Last stop of #buqosteamyreads Sizzling bundle here at Fun to Live the Illusion, and featured today is Kate Sebastian’s Old Enemies Make the Best Lovers. Disclaimer: all books in the #buqosteamyreads package are for 18 years old and above only.
About the Book
Christy Martinez may have been a nerd and the number one victim for the mean girls in her high school, but she’s since grown up, gone to college, and carved out a successful career for herself. Now in her late 20s, she’s put high school behind her, only to be blindsided by a blast from her past.
She and her friends have planned a much-needed vacation, but she finds out at the last minute that they’ll be joined by uber rich and gorgeous Kyle Quinto. He just happens to be the guy who played a cruel trick on her in high school, breaking her heart and making her a target for bullying in the process.
Can Christy forgive and forget? Because Kyle is a whole lot of hot.
Christy cursed as she tried to maintain her hold on the bags of groceries she’d bought on the way home while fumbling her key into the lock on her apartment door. Then she heard her mobile ringing from somewhere in the depths of her purse, and that started a whole new round of cussing. Finally getting the door open, she quickly dumped the groceries as well as the laptop and folders she’d brought home from the office on the kitchen counter in order to rummage through her bag for her mobile.
She found the offending device right after the damned thing had stopped ringing, but blew out a breath of mixed frustration and relief when she saw it had just been Tracy, her best friend, who’d been calling. She’d been worried it was the office again, with yet another urgent matter that had to be seen to before she could eat her dinner.
She had pulled out her bluetooth headset and was just about to return the call when her phone buzzed in her hand and started ringing again. “Hey, Trace,” she said, moving to the groceries she’d abandoned in her rush to answer the phone and starting to sort through them and put them away. “What’s up?”
“Christina Marie Martinez, you’d better not still be at work!” her friend mock-scolded over the phone. “It’s almost 9 o’clock! I swear, you need to get yourself into Workaholics Anonymous or something.”
“Relax,” she said. “I just got home. I’m putting some groceries away, then I’m heating up a late dinner.” She cast a guilty look at the stack of paperwork and laptop she’d left by the groceries and decided not to mention that she’d planned on a working dinner that night.
“Girl, this is exactly why you haven’t had a man in, like, forever. You don’t get out of the office enough!”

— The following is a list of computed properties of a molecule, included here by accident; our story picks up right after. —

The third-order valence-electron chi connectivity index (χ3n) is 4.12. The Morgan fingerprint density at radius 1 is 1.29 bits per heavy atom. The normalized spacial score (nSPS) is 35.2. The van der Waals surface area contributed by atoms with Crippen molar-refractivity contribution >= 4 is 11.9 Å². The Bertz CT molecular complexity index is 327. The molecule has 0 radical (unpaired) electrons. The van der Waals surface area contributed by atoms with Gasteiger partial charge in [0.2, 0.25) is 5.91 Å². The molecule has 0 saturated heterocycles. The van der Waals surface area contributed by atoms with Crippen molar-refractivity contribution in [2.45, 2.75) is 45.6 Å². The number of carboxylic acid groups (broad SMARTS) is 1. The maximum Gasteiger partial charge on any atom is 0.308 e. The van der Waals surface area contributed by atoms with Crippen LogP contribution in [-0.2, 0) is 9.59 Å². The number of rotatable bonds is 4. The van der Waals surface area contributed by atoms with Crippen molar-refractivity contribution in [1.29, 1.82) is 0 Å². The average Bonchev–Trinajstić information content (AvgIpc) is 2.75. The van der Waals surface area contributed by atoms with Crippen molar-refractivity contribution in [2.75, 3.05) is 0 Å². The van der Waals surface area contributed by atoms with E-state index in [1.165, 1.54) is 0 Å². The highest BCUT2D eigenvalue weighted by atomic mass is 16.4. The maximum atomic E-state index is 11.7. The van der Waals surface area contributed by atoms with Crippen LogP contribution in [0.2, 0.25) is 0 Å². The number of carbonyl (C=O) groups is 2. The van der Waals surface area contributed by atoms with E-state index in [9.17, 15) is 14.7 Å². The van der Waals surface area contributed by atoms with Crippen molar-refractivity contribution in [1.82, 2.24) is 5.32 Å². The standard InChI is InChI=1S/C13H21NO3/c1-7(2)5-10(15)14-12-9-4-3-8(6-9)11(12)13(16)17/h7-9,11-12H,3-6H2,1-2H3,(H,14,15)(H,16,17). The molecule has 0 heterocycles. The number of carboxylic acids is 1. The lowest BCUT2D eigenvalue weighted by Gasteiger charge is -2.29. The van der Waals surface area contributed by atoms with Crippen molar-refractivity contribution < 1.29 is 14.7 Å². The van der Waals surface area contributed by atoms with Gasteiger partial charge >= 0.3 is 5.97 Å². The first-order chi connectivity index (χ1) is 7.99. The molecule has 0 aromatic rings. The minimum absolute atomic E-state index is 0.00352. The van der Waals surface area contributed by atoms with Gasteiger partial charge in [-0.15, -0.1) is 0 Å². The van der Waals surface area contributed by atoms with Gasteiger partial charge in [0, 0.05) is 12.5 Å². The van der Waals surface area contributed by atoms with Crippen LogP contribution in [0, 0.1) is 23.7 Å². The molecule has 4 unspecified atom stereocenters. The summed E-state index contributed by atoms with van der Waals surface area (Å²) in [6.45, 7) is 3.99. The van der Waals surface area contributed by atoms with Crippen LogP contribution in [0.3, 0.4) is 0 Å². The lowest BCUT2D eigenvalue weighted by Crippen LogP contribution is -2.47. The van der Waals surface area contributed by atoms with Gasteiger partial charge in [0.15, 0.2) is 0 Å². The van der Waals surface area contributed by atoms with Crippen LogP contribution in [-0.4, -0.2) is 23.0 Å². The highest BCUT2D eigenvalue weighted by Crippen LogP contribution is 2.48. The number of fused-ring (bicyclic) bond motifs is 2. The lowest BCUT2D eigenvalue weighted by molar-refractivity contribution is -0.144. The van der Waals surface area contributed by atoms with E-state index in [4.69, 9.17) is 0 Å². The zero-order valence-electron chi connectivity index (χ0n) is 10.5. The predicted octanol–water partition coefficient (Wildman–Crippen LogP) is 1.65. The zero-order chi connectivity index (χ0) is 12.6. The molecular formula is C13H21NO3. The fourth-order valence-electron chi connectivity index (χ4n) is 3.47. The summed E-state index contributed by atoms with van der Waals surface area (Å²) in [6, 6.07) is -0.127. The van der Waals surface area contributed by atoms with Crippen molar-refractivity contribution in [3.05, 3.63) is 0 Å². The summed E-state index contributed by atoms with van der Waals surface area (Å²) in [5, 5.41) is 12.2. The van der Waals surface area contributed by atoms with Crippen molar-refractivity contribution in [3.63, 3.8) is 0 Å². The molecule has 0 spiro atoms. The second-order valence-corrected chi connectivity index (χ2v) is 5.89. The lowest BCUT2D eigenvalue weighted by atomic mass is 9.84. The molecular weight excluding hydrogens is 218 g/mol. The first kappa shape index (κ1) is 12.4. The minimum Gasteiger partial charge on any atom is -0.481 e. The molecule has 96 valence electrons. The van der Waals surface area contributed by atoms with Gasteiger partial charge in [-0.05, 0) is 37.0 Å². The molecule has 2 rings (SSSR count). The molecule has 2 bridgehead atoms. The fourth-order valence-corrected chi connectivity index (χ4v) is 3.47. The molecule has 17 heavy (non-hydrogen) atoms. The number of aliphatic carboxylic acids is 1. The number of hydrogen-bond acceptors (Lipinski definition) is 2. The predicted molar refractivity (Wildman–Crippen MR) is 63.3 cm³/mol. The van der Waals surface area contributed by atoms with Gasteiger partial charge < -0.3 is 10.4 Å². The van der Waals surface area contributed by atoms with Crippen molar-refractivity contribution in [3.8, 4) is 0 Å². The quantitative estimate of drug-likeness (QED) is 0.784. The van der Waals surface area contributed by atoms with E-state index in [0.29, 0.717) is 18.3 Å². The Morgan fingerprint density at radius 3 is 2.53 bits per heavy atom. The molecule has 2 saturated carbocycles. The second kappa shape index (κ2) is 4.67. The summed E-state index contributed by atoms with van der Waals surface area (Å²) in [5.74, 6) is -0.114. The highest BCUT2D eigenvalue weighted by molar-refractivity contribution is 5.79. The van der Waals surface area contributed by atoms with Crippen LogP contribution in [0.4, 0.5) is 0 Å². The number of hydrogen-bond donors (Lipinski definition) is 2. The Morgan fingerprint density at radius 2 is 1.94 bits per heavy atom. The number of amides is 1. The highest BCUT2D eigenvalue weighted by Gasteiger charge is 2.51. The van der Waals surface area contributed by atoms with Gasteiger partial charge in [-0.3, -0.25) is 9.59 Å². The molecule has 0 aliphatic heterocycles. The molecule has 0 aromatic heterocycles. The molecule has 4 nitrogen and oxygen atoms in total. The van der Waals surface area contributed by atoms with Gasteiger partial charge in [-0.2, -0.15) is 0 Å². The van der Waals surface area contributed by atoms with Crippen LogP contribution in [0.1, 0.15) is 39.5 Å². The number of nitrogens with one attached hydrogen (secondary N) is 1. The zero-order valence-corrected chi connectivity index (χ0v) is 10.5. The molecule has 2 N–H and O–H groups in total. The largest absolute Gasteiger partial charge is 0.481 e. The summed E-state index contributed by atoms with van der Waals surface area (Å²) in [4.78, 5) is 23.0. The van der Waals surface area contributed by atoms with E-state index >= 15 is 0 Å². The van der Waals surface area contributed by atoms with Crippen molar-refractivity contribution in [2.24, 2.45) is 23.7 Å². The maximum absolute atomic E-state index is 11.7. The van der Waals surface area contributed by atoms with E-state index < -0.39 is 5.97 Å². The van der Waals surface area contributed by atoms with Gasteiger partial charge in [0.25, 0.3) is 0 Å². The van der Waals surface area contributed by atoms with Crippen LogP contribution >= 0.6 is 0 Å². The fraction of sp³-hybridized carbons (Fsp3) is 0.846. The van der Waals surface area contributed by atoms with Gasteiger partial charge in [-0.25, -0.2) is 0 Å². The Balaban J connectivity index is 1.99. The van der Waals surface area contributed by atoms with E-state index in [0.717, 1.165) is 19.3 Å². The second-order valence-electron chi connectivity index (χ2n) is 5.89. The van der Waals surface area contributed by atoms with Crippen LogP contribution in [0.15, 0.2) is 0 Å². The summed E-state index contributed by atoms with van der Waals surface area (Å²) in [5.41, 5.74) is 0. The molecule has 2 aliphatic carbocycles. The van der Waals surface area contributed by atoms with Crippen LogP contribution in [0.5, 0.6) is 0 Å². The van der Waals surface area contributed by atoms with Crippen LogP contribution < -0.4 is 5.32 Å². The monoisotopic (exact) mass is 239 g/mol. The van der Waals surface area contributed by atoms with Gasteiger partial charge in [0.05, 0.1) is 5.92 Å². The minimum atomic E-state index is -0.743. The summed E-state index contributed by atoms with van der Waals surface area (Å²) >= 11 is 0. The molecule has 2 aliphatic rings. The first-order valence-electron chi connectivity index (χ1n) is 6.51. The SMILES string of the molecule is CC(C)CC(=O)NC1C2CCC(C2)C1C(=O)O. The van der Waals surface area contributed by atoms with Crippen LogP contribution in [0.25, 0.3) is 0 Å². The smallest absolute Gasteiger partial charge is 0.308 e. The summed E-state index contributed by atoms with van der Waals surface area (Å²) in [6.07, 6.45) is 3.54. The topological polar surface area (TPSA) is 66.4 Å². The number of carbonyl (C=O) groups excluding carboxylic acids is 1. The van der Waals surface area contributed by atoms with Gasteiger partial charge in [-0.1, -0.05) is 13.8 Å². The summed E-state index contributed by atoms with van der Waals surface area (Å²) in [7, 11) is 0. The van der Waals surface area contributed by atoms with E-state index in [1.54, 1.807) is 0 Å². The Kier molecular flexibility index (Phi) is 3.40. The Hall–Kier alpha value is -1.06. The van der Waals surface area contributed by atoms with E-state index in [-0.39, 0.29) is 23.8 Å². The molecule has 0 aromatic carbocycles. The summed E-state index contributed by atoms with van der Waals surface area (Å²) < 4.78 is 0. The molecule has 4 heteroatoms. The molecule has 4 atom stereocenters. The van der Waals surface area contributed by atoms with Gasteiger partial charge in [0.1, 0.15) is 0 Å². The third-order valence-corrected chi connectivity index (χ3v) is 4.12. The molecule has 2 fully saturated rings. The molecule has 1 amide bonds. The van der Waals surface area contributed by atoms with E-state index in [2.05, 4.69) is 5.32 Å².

“It hasn’t been forever,” Christy argued, knowing it might as well have been. In the three years since her last relationship had ended, she’d had two promotions, but lately she’d been relying a little too heavily on her battery-operated boyfriend, a sure sign it was probably time to start dating again.
“Whatever,” Tracy retorted. “If that asshole Mark hadn’t gotten a complex about how you were smarter and more talented than he was and started chasing after the bimbos in his office—”
“Ah, what was it that you’re calling about, Trace?” Christy hastily cut in, knowing her friend would happily go on for half an hour or more on the topic of her ex unless her rants were nipped in the bud. “I’m kind of hungry, and you’re keeping me from my dinner.”
“Oh, right!” There was a pause. “Well, um, it’s about this weekend.”
“What?” Christy groaned. It was a long weekend, and she, Tracy, and Tracy’s boyfriend Victor had been planning to take a trip to Cape Santiago, a beach town they’d first visited together in college and had continued to return to every couple of years. “Don’t tell me you’re flaking on me! I mean, I know I’m going to play third wheel to you and Victor, but I swear, you’ll only have to see me at meal times, and not even then if you want to make a date of it or something.”
“No, no—nothing like that! It’s actually great news! Victor came home with the news that an old college friend of his offered him a stay at a five-star resort. It’s just past Cape Santiago, and when we said we’d be going with a friend, he agreed to book a second room for you in addition to the honeymoon suite—the honeymoon suite!—for Victor and me.”
Christy chewed on her lower lip at her friend’s words. “That’s great, Trace,” she said slowly, heading for the couch and sinking into it. “But I don’t think I can afford a stay in a five-star resort with just a week’s notice.”
“Christy, that’s the thing—we’re getting to stay there for free!” Tracy laughed. “Victor’s friend owns the resort, or his family does, anyway, and he said that the rooms he reserved for us didn’t have bookings scheduled and were unlikely to get any at this late date. I was calling to tell you so we could cancel our reservations for that other resort.”
“What? That’s your disapproving ‘hmm,’ I can tell.”
“What’s the catch, Trace?”
“Why does there have to be a catch?” Tracy hedged.
“Okay, out with it,” Christy said, knowing that tone in her friend’s voice.
“Well,” Tracy said, drawing out the word, “I also called to tell you that Victor’s friend would be there this weekend too.”
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